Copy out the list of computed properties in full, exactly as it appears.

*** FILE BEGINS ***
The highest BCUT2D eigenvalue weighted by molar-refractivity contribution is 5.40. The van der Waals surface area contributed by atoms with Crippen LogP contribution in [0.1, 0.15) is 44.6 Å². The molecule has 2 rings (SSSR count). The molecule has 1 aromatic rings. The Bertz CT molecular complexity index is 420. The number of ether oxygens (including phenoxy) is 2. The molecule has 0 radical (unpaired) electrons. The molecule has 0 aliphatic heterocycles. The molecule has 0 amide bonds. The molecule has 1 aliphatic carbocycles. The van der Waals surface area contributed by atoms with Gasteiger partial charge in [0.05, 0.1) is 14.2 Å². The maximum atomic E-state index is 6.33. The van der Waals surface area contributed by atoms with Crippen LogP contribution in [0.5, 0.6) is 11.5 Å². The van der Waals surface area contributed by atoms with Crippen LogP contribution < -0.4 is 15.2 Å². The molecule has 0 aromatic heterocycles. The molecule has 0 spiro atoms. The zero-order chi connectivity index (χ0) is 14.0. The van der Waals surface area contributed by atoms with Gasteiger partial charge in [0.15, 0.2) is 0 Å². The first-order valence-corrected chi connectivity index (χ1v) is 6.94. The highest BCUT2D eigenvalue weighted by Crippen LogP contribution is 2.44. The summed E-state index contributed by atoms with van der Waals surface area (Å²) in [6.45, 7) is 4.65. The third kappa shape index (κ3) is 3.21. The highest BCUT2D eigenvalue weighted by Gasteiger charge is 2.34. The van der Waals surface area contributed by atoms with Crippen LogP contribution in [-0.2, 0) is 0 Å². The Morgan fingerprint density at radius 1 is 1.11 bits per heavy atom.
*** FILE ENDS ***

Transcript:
The highest BCUT2D eigenvalue weighted by molar-refractivity contribution is 5.40. The van der Waals surface area contributed by atoms with Crippen LogP contribution in [0.1, 0.15) is 44.6 Å². The molecule has 2 rings (SSSR count). The molecule has 1 aromatic rings. The Bertz CT molecular complexity index is 420. The number of ether oxygens (including phenoxy) is 2. The molecule has 0 radical (unpaired) electrons. The molecule has 0 aliphatic heterocycles. The molecule has 0 amide bonds. The molecule has 1 aliphatic carbocycles. The van der Waals surface area contributed by atoms with Gasteiger partial charge in [0.05, 0.1) is 14.2 Å². The maximum atomic E-state index is 6.33. The van der Waals surface area contributed by atoms with Crippen LogP contribution in [0.5, 0.6) is 11.5 Å². The van der Waals surface area contributed by atoms with Crippen LogP contribution < -0.4 is 15.2 Å². The molecule has 0 aromatic heterocycles. The molecule has 0 spiro atoms. The zero-order chi connectivity index (χ0) is 14.0. The van der Waals surface area contributed by atoms with Gasteiger partial charge in [0.15, 0.2) is 0 Å². The first-order valence-corrected chi connectivity index (χ1v) is 6.94. The highest BCUT2D eigenvalue weighted by Crippen LogP contribution is 2.44. The summed E-state index contributed by atoms with van der Waals surface area (Å²) in [6.45, 7) is 4.65. The third kappa shape index (κ3) is 3.21. The highest BCUT2D eigenvalue weighted by Gasteiger charge is 2.34. The van der Waals surface area contributed by atoms with Crippen LogP contribution in [-0.2, 0) is 0 Å². The Morgan fingerprint density at radius 1 is 1.11 bits per heavy atom.